In the past two decades, the U.S. has made significant progress in protecting the LGBTQ+ community. Although it’s still not enough, LGBTQ+ Americans are now protected by anti-discrimination laws, such as the right to marriage and legal protection against hate crimes.

Did you know that until 1962, homosexuality was criminalized in all 50 states? It wasn’t until the Supreme Court ruling of Lawrence v. Texas in 2003 that these laws were declared unconstitutional, finally decriminalizing homosexuality. Even still, 14 states haven’t repealed their sodomy laws to match this federal legislation, giving law enforcement and the public an excuse to harass LGBTQ+ people.  

Since the 2003 ruling, more progress has finally taken place for the LGBTQ+ community. Hate crime definitions have been expanded to protect LGBTQ+ victims, with now 34 states including sexual orientation in hate crime laws. However, only 23 states also include gender identity in their laws, and 13 states still do not include either.

Although marriage equality wasn’t reached until 2015, with the Supreme Court deciding vote being 5-4, this was a historic achievement for the LGBTQ+ community that is now a constitutional right.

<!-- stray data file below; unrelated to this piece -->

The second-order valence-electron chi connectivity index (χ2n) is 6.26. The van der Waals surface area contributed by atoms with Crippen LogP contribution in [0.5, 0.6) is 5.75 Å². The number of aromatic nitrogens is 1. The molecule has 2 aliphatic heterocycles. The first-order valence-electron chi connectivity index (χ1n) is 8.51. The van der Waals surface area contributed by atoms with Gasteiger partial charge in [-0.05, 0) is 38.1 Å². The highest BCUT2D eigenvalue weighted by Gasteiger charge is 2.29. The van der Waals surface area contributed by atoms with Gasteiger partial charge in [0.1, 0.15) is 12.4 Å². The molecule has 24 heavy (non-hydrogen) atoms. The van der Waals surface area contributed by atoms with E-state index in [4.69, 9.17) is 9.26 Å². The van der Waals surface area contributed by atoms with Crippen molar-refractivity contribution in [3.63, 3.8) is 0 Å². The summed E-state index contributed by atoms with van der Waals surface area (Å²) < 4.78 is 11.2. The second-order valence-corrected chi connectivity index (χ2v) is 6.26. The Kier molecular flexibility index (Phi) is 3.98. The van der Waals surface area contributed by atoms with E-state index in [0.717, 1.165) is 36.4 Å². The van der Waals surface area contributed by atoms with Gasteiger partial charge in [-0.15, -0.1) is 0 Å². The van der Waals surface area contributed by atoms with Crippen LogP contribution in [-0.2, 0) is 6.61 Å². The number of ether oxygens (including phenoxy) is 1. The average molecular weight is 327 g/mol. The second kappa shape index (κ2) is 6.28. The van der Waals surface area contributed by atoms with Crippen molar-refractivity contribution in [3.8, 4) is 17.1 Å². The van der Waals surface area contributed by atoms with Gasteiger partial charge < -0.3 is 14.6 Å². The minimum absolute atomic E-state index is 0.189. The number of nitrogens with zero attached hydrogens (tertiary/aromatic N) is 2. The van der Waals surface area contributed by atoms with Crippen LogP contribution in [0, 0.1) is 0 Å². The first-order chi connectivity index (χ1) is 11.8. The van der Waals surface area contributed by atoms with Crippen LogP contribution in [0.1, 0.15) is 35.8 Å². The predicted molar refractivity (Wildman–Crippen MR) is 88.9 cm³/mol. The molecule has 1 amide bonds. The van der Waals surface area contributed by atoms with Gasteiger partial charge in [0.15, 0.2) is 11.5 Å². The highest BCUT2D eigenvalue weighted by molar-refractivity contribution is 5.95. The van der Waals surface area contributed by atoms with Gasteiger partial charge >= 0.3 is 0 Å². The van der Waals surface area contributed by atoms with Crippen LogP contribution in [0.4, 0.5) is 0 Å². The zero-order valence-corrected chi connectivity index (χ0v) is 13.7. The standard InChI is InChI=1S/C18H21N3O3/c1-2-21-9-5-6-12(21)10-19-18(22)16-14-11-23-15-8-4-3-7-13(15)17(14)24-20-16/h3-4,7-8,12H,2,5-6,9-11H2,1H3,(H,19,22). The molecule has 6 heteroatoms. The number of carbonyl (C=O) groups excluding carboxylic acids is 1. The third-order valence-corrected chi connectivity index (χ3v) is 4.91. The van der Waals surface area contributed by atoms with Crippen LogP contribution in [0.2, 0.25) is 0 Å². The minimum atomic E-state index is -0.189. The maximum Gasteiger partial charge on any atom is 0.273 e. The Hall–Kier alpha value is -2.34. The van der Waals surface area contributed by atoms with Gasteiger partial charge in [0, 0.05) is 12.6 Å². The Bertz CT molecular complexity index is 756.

In 2020, the Supreme Court ruled for a revision of Title VII of the Civil Rights Act to protect LGBTQ+ individuals from employment discrimination toward sexual orientation. In May 2021, federal legislation was finally passed to protect the LGBTQ+ community from discrimination in healthcare. Youth are also now protected from discrimination in schools under Title IX.

What Are My Rights in the US as an LGBTQ+ Person?

Employment Equality

Under the Supreme Court’s revision of Title VII, it is now illegal for employers to discriminate against LGBTQ+ individuals. This means that employers can’t discriminate against individuals based on sexual orientation or gender identity when hiring, promoting, firing, compensating, etc. It is also unlawful for employers to tolerate harassment of LGBTQ+ individuals in the workplace.

Access to Healthcare

An amendment to the Affordable Care Act under the Biden administration has made it illegal for health care providers and insurance companies to discriminate against “race, color, national origin, sex, age or disability in certain health programs and activities” (NPR).

Housing Equality

Under the Fair Housing Act, it is illegal for most landlords to refuse housing due to discrimination toward sex, as well as HIV/AIDS. In court, this applies to discrimination toward sexual orientation as well because you can’t discriminate against sexual orientation without discriminating against sex.

Title IX